Pharmacotherapy of Post-Traumatic Stress Disorder

DOI: 10.1007/7854_2009_15 In book: Behavioral Neurobiology of Anxiety and Its Treatment, pp.505-525


Post-traumatic stress disorder (PTSD) is a prevalent psychiatric disorder that may result in significant social and occupational debilitation unless symptoms are recognized and treated appropriately. Considerable research effort has been devoted over the last 20years to developing effective pharmacological treatments for this illness. At this time, the bulk of the agents investigated include antidepressants, anticonvulsants, atypical antipsychotics, benzodiazepines, and antiadrenergic agents. Herein, we review the existing evidence base for these different classes of psychotropics in PTSD. Emphasis is placed on discussion of evidence stemming from randomized placebo-controlled clinical trials wherever possible. A brief description of novel agents that have shown initial promise for PTSD treatment is also provided.

2 Reads
  • [Show abstract] [Hide abstract]
    ABSTRACT: Emerging evidence supports the notion of disrupted sleep as a core component of Posttraumatic Stress Disorder (PTSD). Effective treatments for nighttime PTSD symptoms are critical because sleep disruption may be mechanistically linked to development and maintenance of PTSD and is associated with significant distress, functional impairment, and poor health. This review aimed to describe the state of science with respect to the impact of the latest behavioral and pharmacological interventions on posttraumatic nightmares and insomnia. Published studies that examined evidence for therapeutic effects upon sleep were included. Some behavioral and pharmacological interventions show promise, especially for nightmares, but there is a need for controlled trials that include valid sleep measures and are designed to identify treatment mechanisms. Our ability to treat PTSD-related sleep disturbances may be improved by moving away from considering sleep symptoms in isolation and instead conducting integrative studies that examine sequential or combined behavioral and/or pharmacological treatments targeting both the daytime and nighttime aspects of PTSD. This article is part of a Special Issue entitled 'Post-Traumatic Stress Disorder'.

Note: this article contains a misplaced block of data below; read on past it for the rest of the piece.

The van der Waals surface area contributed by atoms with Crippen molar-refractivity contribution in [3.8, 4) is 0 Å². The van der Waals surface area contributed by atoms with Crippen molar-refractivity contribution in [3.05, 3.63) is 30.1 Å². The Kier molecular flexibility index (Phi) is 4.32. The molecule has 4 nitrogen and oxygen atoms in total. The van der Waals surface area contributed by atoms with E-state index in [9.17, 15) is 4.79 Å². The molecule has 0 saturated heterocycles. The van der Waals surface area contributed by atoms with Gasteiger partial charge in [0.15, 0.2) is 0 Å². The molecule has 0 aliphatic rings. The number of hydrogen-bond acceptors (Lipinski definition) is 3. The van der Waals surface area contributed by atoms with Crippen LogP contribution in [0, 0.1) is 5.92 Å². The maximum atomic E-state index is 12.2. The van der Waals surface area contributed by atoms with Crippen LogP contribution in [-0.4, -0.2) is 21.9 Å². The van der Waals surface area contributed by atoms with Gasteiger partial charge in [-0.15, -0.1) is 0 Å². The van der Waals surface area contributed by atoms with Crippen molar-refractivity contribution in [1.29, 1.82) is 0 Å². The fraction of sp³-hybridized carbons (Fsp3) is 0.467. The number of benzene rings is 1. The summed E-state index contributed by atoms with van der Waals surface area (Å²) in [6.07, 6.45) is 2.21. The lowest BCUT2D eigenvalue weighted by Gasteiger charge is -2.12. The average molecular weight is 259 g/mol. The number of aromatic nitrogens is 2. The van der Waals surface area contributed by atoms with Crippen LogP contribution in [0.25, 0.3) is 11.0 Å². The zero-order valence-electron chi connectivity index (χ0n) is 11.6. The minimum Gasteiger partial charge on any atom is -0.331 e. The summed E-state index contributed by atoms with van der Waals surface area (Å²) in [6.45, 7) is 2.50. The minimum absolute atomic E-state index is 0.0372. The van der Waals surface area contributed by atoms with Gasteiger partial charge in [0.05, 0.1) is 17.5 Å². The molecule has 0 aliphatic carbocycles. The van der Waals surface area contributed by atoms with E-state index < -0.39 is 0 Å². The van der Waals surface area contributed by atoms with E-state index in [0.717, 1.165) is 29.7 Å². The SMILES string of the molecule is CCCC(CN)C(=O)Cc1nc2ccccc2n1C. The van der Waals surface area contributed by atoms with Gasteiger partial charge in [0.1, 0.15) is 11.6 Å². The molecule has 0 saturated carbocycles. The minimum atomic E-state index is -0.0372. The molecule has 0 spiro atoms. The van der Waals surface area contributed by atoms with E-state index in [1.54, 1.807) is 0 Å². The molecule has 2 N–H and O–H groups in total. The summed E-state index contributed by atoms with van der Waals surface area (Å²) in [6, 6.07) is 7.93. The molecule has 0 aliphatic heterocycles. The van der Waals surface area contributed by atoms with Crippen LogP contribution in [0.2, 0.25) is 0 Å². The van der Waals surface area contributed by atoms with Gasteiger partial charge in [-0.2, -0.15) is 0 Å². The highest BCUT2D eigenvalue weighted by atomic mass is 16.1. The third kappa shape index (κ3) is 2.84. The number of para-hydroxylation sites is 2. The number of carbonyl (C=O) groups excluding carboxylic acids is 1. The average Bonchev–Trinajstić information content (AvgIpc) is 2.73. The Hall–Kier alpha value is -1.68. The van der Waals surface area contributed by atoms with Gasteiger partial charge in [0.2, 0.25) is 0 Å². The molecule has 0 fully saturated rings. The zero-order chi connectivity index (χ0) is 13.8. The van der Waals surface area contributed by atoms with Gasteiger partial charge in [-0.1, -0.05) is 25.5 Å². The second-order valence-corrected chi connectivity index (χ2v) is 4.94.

Neuropharmacology 03/2011; 62(2):576-85. DOI:10.1016/j.neuropharm.2011.02.029 · 5.11 Impact Factor
  • Source
    [Show abstract] [Hide abstract]
    ABSTRACT: This overview portrays the salient physiological mechanisms being involved in the clinical manifestation of chronic pain in traumatized patients. A «hypermnesia-hyperarousal-model» is purported to support the neurophysiologic plausibility of the trauma-pain-relationship. We discuss seven characteristic clinical pain entities which alone or in combination can be found in patients with a previous psychological trauma.
    Praxis 01/2012; 101(2):87-97. DOI:10.1024/1661-8157/a000816
  • [Show abstract] [Hide abstract]
    ABSTRACT: Major advances in antiepileptic drug therapy have taken place since 1950s. In the first period, several antiepileptic drugs (AEDs) such as phenobarbital, diphenylhydantoin, ethosuximide, carbamazepine, benzodiazepines and valproic acid were introduced to epilepsy treatment. After 1990 many new generation drugs (lamotrigine, topiramate, gabapentine, pregabaline, felbamate, lacosamide, levetiracetam etc.) have been developed. These novel AEDs have offered some advantages such as fewer side effects, fewer drug-drug interactions, and better pharmacokinetic properties. But pharmacoresistance and therapeutic failure in 20-25% of the patients remain the main reasons to continue efforts to find safer and more efficacious drugs and ultimate a treatment for this devastating disease. Several AEDs especially novel compounds have been found to be effective also in the treatment of several other neurologic and psychiatric disorders. Chemical diversity of the newer antiepileptic drugs as well as those currently in clinical development is another point that encourages medicinal chemists to study this subject. This review summarizes recent studies on the development of potential anticonvulsant compounds in different chemical structures, their structure-activity relationships and also therapeutic usages of AEDs other than epilepsy.
    Current topics in medicinal chemistry 02/2012; 12(9):1033-71. DOI:10.2174/156802612800229215 · 3.40 Impact Factor
Show more